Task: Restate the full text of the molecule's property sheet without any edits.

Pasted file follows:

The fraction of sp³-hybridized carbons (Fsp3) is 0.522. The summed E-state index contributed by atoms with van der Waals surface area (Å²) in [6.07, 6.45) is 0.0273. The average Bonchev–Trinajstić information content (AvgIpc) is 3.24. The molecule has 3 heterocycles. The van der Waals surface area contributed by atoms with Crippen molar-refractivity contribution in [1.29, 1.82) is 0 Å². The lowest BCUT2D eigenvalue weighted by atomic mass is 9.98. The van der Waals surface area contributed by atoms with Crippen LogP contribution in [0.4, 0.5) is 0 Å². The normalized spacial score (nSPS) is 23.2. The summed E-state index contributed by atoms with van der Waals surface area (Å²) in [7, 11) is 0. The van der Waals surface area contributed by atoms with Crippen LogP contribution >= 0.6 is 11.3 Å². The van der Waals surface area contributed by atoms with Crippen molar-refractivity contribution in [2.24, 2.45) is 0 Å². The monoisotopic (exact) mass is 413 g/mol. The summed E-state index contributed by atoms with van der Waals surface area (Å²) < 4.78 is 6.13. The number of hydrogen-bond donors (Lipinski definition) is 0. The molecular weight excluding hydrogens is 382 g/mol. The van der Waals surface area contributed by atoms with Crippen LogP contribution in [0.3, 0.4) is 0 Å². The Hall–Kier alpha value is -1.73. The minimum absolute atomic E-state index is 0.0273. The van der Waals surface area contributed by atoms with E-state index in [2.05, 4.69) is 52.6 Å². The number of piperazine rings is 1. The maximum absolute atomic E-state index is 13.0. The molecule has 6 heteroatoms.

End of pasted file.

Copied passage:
The fraction of sp³-hybridized carbons (Fsp3) is 0.522. The summed E-state index contributed by atoms with van der Waals surface area (Å²) in [6.07, 6.45) is 0.0273. The average Bonchev–Trinajstić information content (AvgIpc) is 3.24. The molecule has 3 heterocycles. The van der Waals surface area contributed by atoms with Crippen molar-refractivity contribution in [1.29, 1.82) is 0 Å². The lowest BCUT2D eigenvalue weighted by atomic mass is 9.98. The van der Waals surface area contributed by atoms with Crippen LogP contribution in [0.4, 0.5) is 0 Å². The normalized spacial score (nSPS) is 23.2. The summed E-state index contributed by atoms with van der Waals surface area (Å²) in [7, 11) is 0. The van der Waals surface area contributed by atoms with Crippen LogP contribution >= 0.6 is 11.3 Å². The van der Waals surface area contributed by atoms with Crippen molar-refractivity contribution in [2.24, 2.45) is 0 Å². The monoisotopic (exact) mass is 413 g/mol. The summed E-state index contributed by atoms with van der Waals surface area (Å²) < 4.78 is 6.13. The number of hydrogen-bond donors (Lipinski definition) is 0. The molecular weight excluding hydrogens is 382 g/mol. The van der Waals surface area contributed by atoms with Crippen LogP contribution in [0.3, 0.4) is 0 Å². The Hall–Kier alpha value is -1.73. The minimum absolute atomic E-state index is 0.0273. The van der Waals surface area contributed by atoms with E-state index in [2.05, 4.69) is 52.6 Å². The number of piperazine rings is 1. The maximum absolute atomic E-state index is 13.0. The molecule has 6 heteroatoms.